David Lindsay-Abaire's drama about the working-class Boston neighborhood called Southie will be produced by Different Stages under the direction of Karen Jambon. Casting: African-American woman, age 30-40; man, age 25-35. Call or see website for details. Mon.-Tue., Jan. 28-29, 7-9pm.
The Dick Price Fan Club presents a full evening of songs by Austin's great novelty songwriter, featuring such twisted ditties as "Knife and Fork," "Father Sambuco," "Happy Dinosaur," and "I Know Who You Are, I Saw What You Did," as performed by Adriene Mishler, Mark Stewart, Jay Byrd, Matt Hislope – and Esther's Follies' Lyova Rosanoff on the piano. Where? In a private home, which they'll divulge the address of when you reserve your tickets. Recommended! Through Jan. 30. Sun.-Wed., 8pm. $15.
Jon Robin Baitz's acclaimed drama – his Broadway debut in 2011 – is a complex of family secrets, lies, and betrayals playing out against a backdrop of Californian affluence and restraint. The cast boasts the talents of Lara Toner, Babs George, Rick Roemer, Jacob Trussell, and Bernadette Nason – directed by Don Toner for Austin Playhouse, currently staging their productions in Highland Mall. Through Feb. 24. Thu.-Sat., 8pm; Sun., 5pm. 6001 Airport. $28-37 (student discounts available).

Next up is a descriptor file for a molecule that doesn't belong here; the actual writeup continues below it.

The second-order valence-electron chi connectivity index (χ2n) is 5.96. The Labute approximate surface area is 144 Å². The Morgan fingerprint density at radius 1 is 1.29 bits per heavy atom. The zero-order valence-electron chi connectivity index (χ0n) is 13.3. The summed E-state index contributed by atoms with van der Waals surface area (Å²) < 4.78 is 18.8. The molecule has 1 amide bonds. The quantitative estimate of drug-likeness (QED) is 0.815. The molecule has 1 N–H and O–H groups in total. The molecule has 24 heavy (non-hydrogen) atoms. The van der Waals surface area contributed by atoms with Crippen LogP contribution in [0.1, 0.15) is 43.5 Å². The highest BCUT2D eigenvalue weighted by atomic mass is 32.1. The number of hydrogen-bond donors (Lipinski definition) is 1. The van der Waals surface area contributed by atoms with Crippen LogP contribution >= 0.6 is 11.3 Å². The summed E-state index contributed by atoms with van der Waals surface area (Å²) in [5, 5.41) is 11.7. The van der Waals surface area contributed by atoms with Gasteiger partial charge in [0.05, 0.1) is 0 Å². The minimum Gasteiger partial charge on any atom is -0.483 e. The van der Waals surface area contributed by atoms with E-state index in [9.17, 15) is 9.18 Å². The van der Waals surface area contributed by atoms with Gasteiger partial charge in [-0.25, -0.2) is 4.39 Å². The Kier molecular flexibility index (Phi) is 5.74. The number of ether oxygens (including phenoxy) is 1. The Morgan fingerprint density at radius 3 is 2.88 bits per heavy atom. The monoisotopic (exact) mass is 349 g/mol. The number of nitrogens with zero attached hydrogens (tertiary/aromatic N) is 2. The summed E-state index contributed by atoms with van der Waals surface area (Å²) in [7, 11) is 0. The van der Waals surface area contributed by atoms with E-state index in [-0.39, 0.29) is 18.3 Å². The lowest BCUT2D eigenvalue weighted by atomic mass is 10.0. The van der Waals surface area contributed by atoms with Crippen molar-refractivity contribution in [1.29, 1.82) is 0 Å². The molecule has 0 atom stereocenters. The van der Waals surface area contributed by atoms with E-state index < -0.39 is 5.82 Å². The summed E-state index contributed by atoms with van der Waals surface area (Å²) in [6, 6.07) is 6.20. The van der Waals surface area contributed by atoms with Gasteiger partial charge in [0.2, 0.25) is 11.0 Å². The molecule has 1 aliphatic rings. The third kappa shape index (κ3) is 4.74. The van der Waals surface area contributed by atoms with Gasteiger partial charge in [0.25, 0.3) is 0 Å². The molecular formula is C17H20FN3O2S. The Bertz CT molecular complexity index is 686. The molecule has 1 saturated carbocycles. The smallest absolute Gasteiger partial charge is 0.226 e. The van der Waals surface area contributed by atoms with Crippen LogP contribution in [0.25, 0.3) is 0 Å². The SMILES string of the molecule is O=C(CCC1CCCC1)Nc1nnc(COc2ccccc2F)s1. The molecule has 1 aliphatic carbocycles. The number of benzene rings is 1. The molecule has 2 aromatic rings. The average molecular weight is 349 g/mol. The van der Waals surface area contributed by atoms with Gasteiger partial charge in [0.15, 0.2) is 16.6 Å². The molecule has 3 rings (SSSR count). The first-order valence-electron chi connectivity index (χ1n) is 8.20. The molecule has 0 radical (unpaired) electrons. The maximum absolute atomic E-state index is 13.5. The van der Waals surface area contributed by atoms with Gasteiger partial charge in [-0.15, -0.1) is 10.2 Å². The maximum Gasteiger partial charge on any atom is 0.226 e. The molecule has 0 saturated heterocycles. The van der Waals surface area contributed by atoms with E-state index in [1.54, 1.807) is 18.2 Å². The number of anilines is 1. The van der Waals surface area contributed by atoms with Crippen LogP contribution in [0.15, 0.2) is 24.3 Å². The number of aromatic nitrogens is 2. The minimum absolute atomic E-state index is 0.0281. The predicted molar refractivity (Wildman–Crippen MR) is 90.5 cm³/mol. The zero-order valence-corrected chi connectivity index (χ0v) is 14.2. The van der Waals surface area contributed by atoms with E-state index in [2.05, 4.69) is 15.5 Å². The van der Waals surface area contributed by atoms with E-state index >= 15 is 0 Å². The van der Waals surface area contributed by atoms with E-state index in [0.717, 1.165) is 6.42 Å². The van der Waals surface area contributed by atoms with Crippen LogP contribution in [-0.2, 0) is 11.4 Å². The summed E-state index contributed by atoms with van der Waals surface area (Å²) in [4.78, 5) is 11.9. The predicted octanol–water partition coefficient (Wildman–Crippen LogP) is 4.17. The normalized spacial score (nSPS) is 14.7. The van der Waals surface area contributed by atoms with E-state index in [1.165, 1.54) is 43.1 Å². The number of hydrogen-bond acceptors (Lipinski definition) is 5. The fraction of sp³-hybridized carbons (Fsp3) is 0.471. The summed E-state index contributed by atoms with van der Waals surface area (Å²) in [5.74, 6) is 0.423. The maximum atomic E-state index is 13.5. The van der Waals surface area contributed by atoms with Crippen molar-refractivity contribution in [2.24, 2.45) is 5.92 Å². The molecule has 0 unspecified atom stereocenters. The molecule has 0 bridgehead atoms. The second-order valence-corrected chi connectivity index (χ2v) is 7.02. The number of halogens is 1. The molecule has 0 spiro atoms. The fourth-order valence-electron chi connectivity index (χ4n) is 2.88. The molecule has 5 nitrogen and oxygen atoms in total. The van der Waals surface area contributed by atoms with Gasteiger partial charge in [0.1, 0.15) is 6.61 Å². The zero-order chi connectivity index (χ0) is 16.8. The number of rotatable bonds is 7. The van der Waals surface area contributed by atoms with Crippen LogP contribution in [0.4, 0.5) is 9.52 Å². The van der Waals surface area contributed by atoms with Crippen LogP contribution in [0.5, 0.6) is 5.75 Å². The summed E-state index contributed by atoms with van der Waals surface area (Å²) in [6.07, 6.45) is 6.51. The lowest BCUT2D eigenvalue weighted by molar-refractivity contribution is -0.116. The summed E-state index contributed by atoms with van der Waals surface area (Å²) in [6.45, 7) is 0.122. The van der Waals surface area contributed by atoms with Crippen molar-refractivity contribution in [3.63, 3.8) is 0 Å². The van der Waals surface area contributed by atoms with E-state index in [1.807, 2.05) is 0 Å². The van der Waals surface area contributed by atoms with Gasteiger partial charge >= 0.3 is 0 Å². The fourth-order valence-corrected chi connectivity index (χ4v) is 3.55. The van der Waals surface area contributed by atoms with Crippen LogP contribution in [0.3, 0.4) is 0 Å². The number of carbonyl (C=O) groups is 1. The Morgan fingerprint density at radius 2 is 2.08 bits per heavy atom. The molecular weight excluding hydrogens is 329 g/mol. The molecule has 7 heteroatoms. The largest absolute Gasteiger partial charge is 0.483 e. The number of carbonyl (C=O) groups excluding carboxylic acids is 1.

The big fierce Disney production returns to Austin with a roar like engines. This is the musical production that's loved even by people who dislike musicals, the Disney property cherished even by people who hate on the Mouse: A spectacular based-on-the-movie show that will undo your biases and touch you deep in that circle of life. Through Feb. 10. Tue.-Fri., 8pm; Sat., 2 & 8pm; Sun., 1 & 6:30pm. Bonus matinee: Thu., Jan. 17, 1pm. $29 and up.
Fronterafest's all over for another year, people, except for this Short Fringe: Best of the Fest part –and I'm glad to tell you that any night of this line-up is worth seeing, because you'll laugh, you might cry, you will be extremely fucking entertained at all times. [Full disclosure: I helped decide which shows got to be presented again this week.] And "Austin's Best Monologist" – it's true! – Steven Tomlinson debuts his new "How to Use Evernote" piece in the Wild Card Bill. You'd best hurry, though, because these nights (and one matinee) of no-fail theatrical enjoyment are selling out so fast you'd think they were Tim Doyle prints or something! See website for full schedule details. Wed.-Sat., Feb. 14-16, 8pm.
From the writing team – Jessie Jones, Nicholas Hope, and Jamie Wooten – that brought you last season’s The Dixie Swim Club comes this story of the Futrelle sisters of Fayro, Texas, and one sister’s quest to plan her daughter’s antebellum-inspired wedding. Small-town, Southern-friend, pre-nuptial hijinks ensue! Through Feb. 3. Fri.-Sat., 7:30pm; Sun., 2pm. $10-24.
Jaston Williams, known to many Austinites as That One Greater Tuna Actor, is directed by Larry Randolph in this revealing and humorous Jay Presson Allen play about Truman Capote. Back at Zach after 12 years – by popular demand! Through March 10. Thu.-Sat., 8pm; Sun., 2:30pm. $40.
Dave Steakley directs Moisés Kaufman's drama in which a present-day music-scholar mother struggling with her daughter is contrasted with Ludwig van Beethoven struggling with the demands of his genius. Zach Theatre's got somebody coming in from New York to play Beethoven, but this show stars Beth Broderick and pianist Anton Nel. Jan. 23-Feb. 17. Wed.-Sat., 8pm; Sun., 2:30pm. $25-65 ($18, student rush tickets).